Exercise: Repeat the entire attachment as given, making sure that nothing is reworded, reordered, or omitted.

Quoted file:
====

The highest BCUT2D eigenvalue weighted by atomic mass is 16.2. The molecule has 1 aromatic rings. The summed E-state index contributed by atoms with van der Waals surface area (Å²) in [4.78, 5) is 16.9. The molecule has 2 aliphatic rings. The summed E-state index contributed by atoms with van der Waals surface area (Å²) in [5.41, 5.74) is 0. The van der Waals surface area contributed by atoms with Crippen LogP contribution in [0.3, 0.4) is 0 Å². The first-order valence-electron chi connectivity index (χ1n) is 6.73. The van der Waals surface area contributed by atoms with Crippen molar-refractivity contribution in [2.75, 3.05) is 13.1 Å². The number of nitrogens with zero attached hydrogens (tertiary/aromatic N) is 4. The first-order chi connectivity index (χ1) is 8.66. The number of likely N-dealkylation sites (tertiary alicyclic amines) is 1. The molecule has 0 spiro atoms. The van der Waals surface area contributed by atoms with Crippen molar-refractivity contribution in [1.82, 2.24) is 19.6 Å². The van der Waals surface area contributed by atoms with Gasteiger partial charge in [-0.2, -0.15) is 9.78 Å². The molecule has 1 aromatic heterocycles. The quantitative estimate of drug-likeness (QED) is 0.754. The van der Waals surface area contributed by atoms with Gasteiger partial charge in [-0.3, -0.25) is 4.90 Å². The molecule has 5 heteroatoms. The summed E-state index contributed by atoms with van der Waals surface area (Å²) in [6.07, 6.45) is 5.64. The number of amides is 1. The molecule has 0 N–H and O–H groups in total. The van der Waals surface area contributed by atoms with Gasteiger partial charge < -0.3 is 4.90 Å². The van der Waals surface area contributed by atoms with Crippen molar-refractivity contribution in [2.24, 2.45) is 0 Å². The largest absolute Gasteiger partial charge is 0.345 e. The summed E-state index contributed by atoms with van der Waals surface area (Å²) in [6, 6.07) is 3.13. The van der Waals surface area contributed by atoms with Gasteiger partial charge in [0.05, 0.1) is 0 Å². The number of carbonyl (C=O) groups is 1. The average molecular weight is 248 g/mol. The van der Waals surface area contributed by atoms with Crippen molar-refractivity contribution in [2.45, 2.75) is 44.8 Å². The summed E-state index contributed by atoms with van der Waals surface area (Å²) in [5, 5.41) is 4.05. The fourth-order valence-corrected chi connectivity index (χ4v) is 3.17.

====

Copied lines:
The highest BCUT2D eigenvalue weighted by atomic mass is 16.2. The molecule has 1 aromatic rings. The summed E-state index contributed by atoms with van der Waals surface area (Å²) in [4.78, 5) is 16.9. The molecule has 2 aliphatic rings. The summed E-state index contributed by atoms with van der Waals surface area (Å²) in [5.41, 5.74) is 0. The van der Waals surface area contributed by atoms with Crippen LogP contribution in [0.3, 0.4) is 0 Å². The first-order valence-electron chi connectivity index (χ1n) is 6.73. The van der Waals surface area contributed by atoms with Crippen molar-refractivity contribution in [2.75, 3.05) is 13.1 Å². The number of nitrogens with zero attached hydrogens (tertiary/aromatic N) is 4. The first-order chi connectivity index (χ1) is 8.66. The number of likely N-dealkylation sites (tertiary alicyclic amines) is 1. The molecule has 0 spiro atoms. The van der Waals surface area contributed by atoms with Crippen molar-refractivity contribution in [1.82, 2.24) is 19.6 Å². The van der Waals surface area contributed by atoms with Gasteiger partial charge in [-0.2, -0.15) is 9.78 Å². The molecule has 1 aromatic heterocycles. The quantitative estimate of drug-likeness (QED) is 0.754. The van der Waals surface area contributed by atoms with Gasteiger partial charge in [-0.3, -0.25) is 4.90 Å². The molecule has 5 heteroatoms. The summed E-state index contributed by atoms with van der Waals surface area (Å²) in [6.07, 6.45) is 5.64. The number of amides is 1. The molecule has 0 N–H and O–H groups in total. The van der Waals surface area contributed by atoms with Gasteiger partial charge < -0.3 is 4.90 Å². The van der Waals surface area contributed by atoms with Crippen molar-refractivity contribution in [2.24, 2.45) is 0 Å². The largest absolute Gasteiger partial charge is 0.345 e. The summed E-state index contributed by atoms with van der Waals surface area (Å²) in [6, 6.07) is 3.13. The van der Waals surface area contributed by atoms with Gasteiger partial charge in [0.05, 0.1) is 0 Å². The number of carbonyl (C=O) groups is 1. The average molecular weight is 248 g/mol. The van der Waals surface area contributed by atoms with Crippen molar-refractivity contribution in [2.45, 2.75) is 44.8 Å². The summed E-state index contributed by atoms with van der Waals surface area (Å²) in [5, 5.41) is 4.05. The fourth-order valence-corrected chi connectivity index (χ4v) is 3.17.